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Does Testosterone Impair Men's Cognitive Empathy? Evidence From Two Large-scale Randomized Controlled Trials

Authors:
Publication Date:
Sep 2019
Project Programs:
Behavioral Economics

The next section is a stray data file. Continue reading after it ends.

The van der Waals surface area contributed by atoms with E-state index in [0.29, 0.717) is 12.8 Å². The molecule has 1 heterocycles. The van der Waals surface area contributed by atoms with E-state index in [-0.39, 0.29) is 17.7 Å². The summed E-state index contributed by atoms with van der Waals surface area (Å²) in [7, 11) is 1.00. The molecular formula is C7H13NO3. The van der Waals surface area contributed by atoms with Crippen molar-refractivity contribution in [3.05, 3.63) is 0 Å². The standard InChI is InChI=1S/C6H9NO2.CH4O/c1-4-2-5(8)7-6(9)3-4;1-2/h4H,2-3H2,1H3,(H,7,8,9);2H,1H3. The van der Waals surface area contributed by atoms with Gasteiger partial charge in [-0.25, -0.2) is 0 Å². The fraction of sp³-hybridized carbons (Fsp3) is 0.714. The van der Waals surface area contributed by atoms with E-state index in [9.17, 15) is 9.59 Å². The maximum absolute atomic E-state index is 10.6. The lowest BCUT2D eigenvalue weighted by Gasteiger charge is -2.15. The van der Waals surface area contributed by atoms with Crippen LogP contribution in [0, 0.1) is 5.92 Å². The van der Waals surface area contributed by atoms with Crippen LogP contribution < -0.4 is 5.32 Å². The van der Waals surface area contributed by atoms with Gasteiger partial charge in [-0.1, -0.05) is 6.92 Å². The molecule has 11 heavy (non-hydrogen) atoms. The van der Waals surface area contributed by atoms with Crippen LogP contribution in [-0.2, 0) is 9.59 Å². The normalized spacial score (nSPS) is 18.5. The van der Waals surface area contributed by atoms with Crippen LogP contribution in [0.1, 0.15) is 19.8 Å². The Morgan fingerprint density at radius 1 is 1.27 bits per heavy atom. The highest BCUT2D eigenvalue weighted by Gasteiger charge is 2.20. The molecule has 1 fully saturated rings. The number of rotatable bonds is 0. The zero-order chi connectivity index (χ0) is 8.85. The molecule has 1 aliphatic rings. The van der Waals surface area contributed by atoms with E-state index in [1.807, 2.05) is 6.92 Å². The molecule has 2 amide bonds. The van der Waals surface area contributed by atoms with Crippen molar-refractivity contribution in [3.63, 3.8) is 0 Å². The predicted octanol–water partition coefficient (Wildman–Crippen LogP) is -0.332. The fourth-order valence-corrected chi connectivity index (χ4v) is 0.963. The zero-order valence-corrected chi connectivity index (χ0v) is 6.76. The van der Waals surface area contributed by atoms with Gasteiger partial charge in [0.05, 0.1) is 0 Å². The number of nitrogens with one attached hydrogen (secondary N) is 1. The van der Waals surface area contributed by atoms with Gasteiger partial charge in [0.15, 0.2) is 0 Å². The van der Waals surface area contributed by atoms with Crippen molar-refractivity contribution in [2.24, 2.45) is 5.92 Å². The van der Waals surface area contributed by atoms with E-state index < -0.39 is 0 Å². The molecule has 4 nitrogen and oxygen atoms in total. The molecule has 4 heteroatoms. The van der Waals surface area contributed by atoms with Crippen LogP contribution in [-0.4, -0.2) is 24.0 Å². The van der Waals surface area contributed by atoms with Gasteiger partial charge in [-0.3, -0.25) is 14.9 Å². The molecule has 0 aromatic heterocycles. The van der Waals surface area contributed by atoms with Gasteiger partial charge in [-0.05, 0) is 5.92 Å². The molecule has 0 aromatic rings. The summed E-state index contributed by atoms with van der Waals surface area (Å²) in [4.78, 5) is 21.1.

The capacity to infer others' mental states (known as ‘mind reading’ and ‘cognitive empathy’) is essential for social interactions across species, and its impairment characterizes psychopathological conditions such as autism spectrum disorder and schizophrenia. Previous studies reported that testosterone administration impaired cognitive empathy in healthy humans, and that a putative biomarker of prenatal testosterone exposure (finger digit ratios) moderated the effect. However, empirical support for the relationship has relied on small sample studies with mixed evidence. The study's authors investigate the reliability and generalizability of the relationship in two large-scale double-blind placebo-controlled experiments in young men (n = 243 and n = 400), using two different testosterone administration protocols. They find no evidence that cognitive empathy is impaired by testosterone administration or associated with digit ratios. With an unprecedented combined sample size, these results counter current theories and previous high-profile reports, and demonstrate that previous investigations of this topic have been statistically underpowered.

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